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My Boss Wouldn’t Take Action When I Reported Being Harassed by a Co-Worker

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Have a Legal Question?

Harassment in the workplace is illegal. Whether you’re being sexually harassed or harassed due to race, religion, sex, age, or national origin, you have the right to take legal action. If you report the situation to your employer and they do nothing, there are some steps you can take to receive justice. Here’s some advice:

1. Know the Different Types of Harassment

There are several types of harassment. The different types of harassment include race, sex, religion, age, national origin, color, marital status, or pregnancy. If you’re being singled out for any reason, it’s considered harassment.

It is also considered harassment if your employer denies you domestic violence leave or they if they will not allow you to object to illegal activity. If you’re denied wages or a promotion because you refuse to participate in illegal activity, you may have a case.

You cannot be harassed for taking family or medical leave or for filing a worker’s compensation claim if the employer has 50 or more employees. Employers also cannot harass people for having firearms locked in their non-company vehicles or harass you for missing work to testify under subpoena.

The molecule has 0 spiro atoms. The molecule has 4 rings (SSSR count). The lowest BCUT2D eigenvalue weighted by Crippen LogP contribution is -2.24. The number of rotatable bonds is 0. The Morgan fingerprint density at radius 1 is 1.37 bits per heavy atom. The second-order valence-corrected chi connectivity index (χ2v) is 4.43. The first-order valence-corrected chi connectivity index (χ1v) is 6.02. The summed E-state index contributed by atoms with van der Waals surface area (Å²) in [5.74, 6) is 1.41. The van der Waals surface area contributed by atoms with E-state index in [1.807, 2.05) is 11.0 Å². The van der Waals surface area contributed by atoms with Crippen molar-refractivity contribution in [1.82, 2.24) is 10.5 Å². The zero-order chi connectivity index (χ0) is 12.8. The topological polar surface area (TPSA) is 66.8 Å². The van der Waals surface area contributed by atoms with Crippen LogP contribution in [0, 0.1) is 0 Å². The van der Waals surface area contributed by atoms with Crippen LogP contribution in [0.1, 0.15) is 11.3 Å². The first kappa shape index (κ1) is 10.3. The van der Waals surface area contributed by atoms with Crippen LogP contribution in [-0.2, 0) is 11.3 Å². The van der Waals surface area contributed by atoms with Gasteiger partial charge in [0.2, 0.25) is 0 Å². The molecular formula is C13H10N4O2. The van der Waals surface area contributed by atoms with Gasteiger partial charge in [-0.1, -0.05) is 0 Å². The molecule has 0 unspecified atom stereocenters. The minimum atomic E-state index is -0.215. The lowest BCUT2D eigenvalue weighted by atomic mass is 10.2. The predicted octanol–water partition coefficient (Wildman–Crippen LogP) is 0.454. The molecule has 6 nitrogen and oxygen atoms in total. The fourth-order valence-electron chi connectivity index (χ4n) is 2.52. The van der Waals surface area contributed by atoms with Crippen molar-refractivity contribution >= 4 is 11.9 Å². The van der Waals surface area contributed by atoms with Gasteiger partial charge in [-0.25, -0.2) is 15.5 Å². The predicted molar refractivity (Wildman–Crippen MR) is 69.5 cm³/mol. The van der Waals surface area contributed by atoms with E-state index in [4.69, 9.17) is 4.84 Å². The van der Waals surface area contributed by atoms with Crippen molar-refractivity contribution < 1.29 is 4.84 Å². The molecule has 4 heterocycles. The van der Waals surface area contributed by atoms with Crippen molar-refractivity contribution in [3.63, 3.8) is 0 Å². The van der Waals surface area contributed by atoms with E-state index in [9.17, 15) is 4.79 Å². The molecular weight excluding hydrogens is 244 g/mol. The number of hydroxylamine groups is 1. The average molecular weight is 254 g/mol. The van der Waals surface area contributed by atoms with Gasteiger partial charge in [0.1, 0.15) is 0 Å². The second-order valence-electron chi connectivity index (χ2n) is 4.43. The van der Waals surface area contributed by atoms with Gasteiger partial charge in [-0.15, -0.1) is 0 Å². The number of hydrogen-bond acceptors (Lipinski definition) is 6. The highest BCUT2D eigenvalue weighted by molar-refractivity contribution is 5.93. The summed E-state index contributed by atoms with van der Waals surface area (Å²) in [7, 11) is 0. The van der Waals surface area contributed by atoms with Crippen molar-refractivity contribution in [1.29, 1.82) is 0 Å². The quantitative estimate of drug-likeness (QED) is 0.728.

If your boss is just exhibiting abusive behavior, it’s not necessarily considered illegal behavior. Some small employers may not be protected at all. It’s important to know what justifies legal harassment in order to start legal action.

2. Speak With Your Human Resources Department

File a formal complaint with your human resources department. If they do not take any action, your next step is to obtain legal help. Be sure to make documentation of all correspondence. Comply with all meetings. Do not refuse to go to work or quit and do not record any of the conversations without permission.

Always give the employer an opportunity to fix the situation before suing the company. The victim may be moved to another location or the harasser may be terminated. If you don’t give the employer a right to rectify the situation, you may be giving up your right to sue.

3. Obtain an Attorney

Speak with an attorney to determine if you have a case. If you have a case, they can guide you on the proper steps to take to sue your harasser. They will probably advise you to bring it to the attention employer first. If you’ve done this, they’ll review your case and determine if you have the legal right to sue.

Have your attorney review your formal complaint. In general, bullying, hostile environment, or general harassment is not necessarily illegal. Be specific about your complaint. Entitle it “Formal Complaint of Sexual Harassment” or “Formal Complaint of Racial Harassment.”

Always Know Your Rights and Responsibilities

You cannot pursue legal action until you know what’s considered illegal. Always file a formal complaint and give your employer an opportunity to rectify the situation. If your employer retaliates or refuses to rectify the situation, you need to take legal action. Tell your attorney, and they will tell you the steps to take. It’s possible to get justice if you follow all the possible steps. Call 312.332.6733 or contact us online today to speak to an attorney.